Javascript Q vs callbacks to return $.ajax or $http data

An issue that often occurs when using Javascript is that you will a call a function, which will eventually return a value (not now ,but eventually). In my recent case this was with a function that calls $.ajax() function, and tries to return that value to the caller.

For this test I signed up at http://home.openweathermap.org/
and got a key to use, you’ll need to use either the sample key at their site or get a key if you want to try this

Here is a sample (this doesn’t work so don’t use this method)

 
    <html>
        <head>
            http://bower_components/q/q.js
            http://bower_components/jquery/dist/jquery.js
             
                function CallAPI( city)
                { 
                    var key = 'bd82977b86bf27fb59a04b61b657fb6f';
                    
                    var url = 'http://api.openweathermap.org/'
                    var fullurl = url + 'data/2.5/weather';
                   
                    $.ajax({
                        dataType: "jsonp",
                        url: fullurl,
                        jsonCallback: 'jsonp',
                        data: { q: city,
                              appid: key},
                        cache: false,
                        success: function (data) { 
                           return data;  //PROBLEM: you can't return this data now!!!!
                        } 
                      }); 
                }
                
               function GetWeather(){
                     var city = 'greensboro,us'
                    
                    var data = CallAPI(city); 
                    alert(data.weather[0].description);   //alert is undefined because this is hit long before the ajax call returns.
               }
            
        </head>
        <body>
            <button id='mybutton' onclick="GetWeather()">Get Weather</button>
        </body>
    </html>
 

The problem is that if I try to return the value in the .success section, it will be undefined when I try to use it in the calling method.

The javascript way to handle this is to pass a callback function, and once the AJAX call completes, you load your return value into the callback function, which is then used by the originating caller. This is a bit unnatural for those of us used to languages other than Javascript. Here is a sample of that solution. This works but passing callbacks rather than using ‘return’ feels awkward.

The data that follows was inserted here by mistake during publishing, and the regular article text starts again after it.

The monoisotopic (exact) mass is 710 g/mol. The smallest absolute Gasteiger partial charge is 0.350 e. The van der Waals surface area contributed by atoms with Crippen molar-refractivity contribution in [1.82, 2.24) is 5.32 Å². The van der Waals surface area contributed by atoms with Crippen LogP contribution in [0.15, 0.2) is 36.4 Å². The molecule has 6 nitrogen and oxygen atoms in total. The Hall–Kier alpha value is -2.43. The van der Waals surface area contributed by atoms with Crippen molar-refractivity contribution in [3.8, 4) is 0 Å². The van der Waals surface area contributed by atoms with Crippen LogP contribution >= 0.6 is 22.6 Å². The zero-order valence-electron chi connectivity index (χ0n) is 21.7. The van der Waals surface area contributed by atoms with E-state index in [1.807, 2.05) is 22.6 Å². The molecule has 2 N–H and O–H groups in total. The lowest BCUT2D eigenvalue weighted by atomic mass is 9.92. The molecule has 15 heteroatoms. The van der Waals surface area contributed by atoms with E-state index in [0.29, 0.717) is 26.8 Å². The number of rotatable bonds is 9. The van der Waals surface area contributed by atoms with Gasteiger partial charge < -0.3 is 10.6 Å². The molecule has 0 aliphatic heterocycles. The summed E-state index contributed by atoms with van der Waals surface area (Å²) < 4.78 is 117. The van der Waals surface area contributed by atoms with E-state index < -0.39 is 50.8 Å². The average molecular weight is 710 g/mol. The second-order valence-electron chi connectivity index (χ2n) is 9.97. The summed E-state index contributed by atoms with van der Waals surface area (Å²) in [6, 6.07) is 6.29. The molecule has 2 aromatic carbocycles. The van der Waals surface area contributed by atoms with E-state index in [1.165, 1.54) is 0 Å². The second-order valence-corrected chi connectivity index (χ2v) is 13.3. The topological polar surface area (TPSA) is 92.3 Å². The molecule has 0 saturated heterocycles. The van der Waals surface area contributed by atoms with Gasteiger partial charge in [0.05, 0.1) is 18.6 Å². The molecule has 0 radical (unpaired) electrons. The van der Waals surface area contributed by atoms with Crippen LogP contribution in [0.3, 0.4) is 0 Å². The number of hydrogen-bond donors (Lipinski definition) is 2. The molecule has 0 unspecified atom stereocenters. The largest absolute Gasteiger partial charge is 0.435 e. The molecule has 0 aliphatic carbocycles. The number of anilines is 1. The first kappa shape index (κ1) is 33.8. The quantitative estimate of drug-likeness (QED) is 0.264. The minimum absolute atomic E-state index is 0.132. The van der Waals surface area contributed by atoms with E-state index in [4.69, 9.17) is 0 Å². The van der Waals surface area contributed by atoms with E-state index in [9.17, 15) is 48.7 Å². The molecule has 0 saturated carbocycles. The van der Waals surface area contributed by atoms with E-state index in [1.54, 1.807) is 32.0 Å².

<html>
        <head>
            http://bower_components/jquery/dist/jquery.js
             
                function CallAPI( city,mycallback)  //receives a callback function
                { 

                    var key = 'bd82977b86bf27fb59a04b61b657fb6f';
                    
                    var url = 'http://api.openweathermap.org/'
                    var fullurl = url + 'data/2.5/weather';
                   
                    $.ajax({
                        dataType: "jsonp",
                        url: fullurl,
                        jsonCallback: 'jsonp',
                        data: { q: city,
                              appid: key},
                        cache: false,
                        success: function (data) { 
                            mycallback(data);		//put data in your callback function
                        } 
                      }); 
                }
                
               function GetWeather(){
                    var city = 'greensboro,us'
                    
                    var data = {}; //an empty object for now
                    CallAPI(city,function(data){ 
                    	//this executes whenver the data is sent back via the callback function in CallAPI
                    	//this is the call back function
                        alert(data.weather[0].description);      
                    }); 
                }
                
            
        </head>
        <body>
            <button id='mybutton' onclick="GetWeather()">Get Weather</button>
        </body>
    </html>